Pros’ & Cons of Biometric Verification

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With biometric, you are the password. Each person’s unique biometric identity such as a fingerprint, facial features or retina, can be used to replace traditional passwords for computers, phones, building access, passport security and much more.

If you have one of the latest iPhones, you will have experienced this technology when using your fingerprint or face to unlock the device. If you have a chipped passport, you might have used the digital passport security available to reduce queue time. Both of these examples show how biometrics are playing a growing role in today’s society.

The Brussels Times reported that new identity cards including the holders’ fingerprints will begin being issued by all Belgian municipalities by the end of the year. However, the announcement has uncovered critics and research groups hitting out at the decision.

As much as biometric technology is beneficial, it does have its flaws.


  • Biometrics offer a much better user experience. It is much faster to unlock devices, it takes seconds rather than typing in long passwords with multiple special characters.
  • It eradicates the frustration of forgetting a password and having to reset.
  • There is no longer a need for a log book to track who is in a building at a certain time.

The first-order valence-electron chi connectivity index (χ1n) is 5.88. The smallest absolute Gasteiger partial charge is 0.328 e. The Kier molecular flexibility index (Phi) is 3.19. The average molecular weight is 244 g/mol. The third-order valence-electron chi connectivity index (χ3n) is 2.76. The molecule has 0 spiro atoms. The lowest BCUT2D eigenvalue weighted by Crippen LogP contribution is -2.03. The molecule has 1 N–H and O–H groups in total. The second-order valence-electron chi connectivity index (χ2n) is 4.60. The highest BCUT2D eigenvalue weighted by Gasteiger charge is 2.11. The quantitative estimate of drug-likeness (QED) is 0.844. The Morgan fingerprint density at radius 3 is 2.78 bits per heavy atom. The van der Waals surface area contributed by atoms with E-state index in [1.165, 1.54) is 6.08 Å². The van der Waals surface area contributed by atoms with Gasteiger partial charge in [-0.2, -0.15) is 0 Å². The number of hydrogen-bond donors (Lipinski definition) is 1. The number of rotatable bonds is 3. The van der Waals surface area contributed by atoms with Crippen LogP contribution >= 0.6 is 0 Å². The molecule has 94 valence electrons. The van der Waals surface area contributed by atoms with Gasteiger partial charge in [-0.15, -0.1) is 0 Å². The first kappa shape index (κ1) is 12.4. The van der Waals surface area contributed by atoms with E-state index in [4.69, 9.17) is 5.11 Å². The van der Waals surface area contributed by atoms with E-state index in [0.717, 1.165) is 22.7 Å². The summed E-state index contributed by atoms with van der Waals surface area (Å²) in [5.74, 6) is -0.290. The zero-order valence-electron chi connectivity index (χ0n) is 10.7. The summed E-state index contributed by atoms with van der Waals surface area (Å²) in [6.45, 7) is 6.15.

• ID cards are no longer needed, so there is no annoyance of forgetting or having to carry one around.
Higher security
  • Passwords, PINs and personal identifying questions such as a mother’s maiden name are at a threat of data breach, risking access by fraudsters who retain the answers – biometric authentication is a road-block to this.
  • Biometrics, like face patterns, fingerprints, iris scanning, and others are much more difficult to replicate with current technology.
  • Removes the danger of ‘shoulder surfing’ criminal attacks
  • Biometrics are non-transferable giving businesses greater control over access. For example, ID cards granting access to enter a building or an entry code for a gym is easy to share, however when using biometrics, this cannot be done.


  • Considerable upfront cost to install and get the system set up.
  • Storing and maintaining the biometrics data requires further security measures.
  • Integrating biometrics into a program can be relatively complex when compared to the deployment of password-based solutions.
Data Security
  • Increased security is needed as unlike a password or pin, biometrics cannot be changed so if someone gets hold of this information, they have it for life.
  • Difficult to stay ahead of fraud advancements to ensure no data breach can be made.
  • Tech errors blocking access makes it difficult if a backup password isn’t available. Even worse, tech errors allowing access could grant access to a fraudster easily.
  • Easy for people to force access when stealing, for example holding a phone in front of someone’s face to gain access rather than needing a written password.
  • Biometrics risk leaving a permanent digital record which threatens potential tracking by government authorities. The data can become a digital tag that can be used to identify and track individuals for their lifetime.

Biometric security solutions are definitely becoming more advanced and prevalent, however, the threats cannot be ignored and need to be greatly considered as this method becomes more commonly adopted.